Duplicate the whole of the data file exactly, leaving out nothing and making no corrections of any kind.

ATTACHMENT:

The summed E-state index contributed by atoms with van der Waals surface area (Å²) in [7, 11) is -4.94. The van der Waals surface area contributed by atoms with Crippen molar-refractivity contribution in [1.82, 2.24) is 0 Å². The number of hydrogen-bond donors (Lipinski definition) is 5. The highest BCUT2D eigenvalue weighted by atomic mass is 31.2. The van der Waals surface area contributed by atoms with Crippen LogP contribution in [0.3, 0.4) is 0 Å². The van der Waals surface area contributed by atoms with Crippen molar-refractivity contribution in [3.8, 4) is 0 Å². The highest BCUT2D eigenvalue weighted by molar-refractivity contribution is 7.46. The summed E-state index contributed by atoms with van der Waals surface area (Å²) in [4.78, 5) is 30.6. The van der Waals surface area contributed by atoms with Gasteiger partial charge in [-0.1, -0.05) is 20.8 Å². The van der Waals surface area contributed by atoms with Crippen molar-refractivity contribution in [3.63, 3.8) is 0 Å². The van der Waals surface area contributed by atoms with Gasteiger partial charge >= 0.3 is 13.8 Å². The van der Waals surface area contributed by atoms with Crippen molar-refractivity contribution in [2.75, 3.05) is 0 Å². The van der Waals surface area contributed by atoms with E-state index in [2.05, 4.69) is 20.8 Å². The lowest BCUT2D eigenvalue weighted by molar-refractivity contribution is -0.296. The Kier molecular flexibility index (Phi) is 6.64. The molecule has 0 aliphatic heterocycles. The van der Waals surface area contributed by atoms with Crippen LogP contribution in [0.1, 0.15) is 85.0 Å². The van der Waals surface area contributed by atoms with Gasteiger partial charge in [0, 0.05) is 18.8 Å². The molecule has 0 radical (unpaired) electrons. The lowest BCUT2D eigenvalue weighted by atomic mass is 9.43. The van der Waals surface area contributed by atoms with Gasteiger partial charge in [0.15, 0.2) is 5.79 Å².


The summed E-state index contributed by atoms with van der Waals surface area (Å²) in [7, 11) is -4.94. The van der Waals surface area contributed by atoms with Crippen molar-refractivity contribution in [1.82, 2.24) is 0 Å². The number of hydrogen-bond donors (Lipinski definition) is 5. The highest BCUT2D eigenvalue weighted by atomic mass is 31.2. The van der Waals surface area contributed by atoms with Crippen LogP contribution in [0.3, 0.4) is 0 Å². The van der Waals surface area contributed by atoms with Crippen molar-refractivity contribution in [3.8, 4) is 0 Å². The highest BCUT2D eigenvalue weighted by molar-refractivity contribution is 7.46. The summed E-state index contributed by atoms with van der Waals surface area (Å²) in [4.78, 5) is 30.6. The van der Waals surface area contributed by atoms with Gasteiger partial charge in [-0.1, -0.05) is 20.8 Å². The van der Waals surface area contributed by atoms with Crippen molar-refractivity contribution in [3.63, 3.8) is 0 Å². The van der Waals surface area contributed by atoms with Gasteiger partial charge >= 0.3 is 13.8 Å². The van der Waals surface area contributed by atoms with Crippen molar-refractivity contribution in [2.75, 3.05) is 0 Å². The van der Waals surface area contributed by atoms with E-state index in [2.05, 4.69) is 20.8 Å². The lowest BCUT2D eigenvalue weighted by molar-refractivity contribution is -0.296. The Kier molecular flexibility index (Phi) is 6.64. The molecule has 0 aliphatic heterocycles. The van der Waals surface area contributed by atoms with Crippen LogP contribution in [0.1, 0.15) is 85.0 Å². The van der Waals surface area contributed by atoms with Gasteiger partial charge in [0, 0.05) is 18.8 Å². The molecule has 0 radical (unpaired) electrons. The lowest BCUT2D eigenvalue weighted by atomic mass is 9.43. The van der Waals surface area contributed by atoms with Gasteiger partial charge in [0.15, 0.2) is 5.79 Å².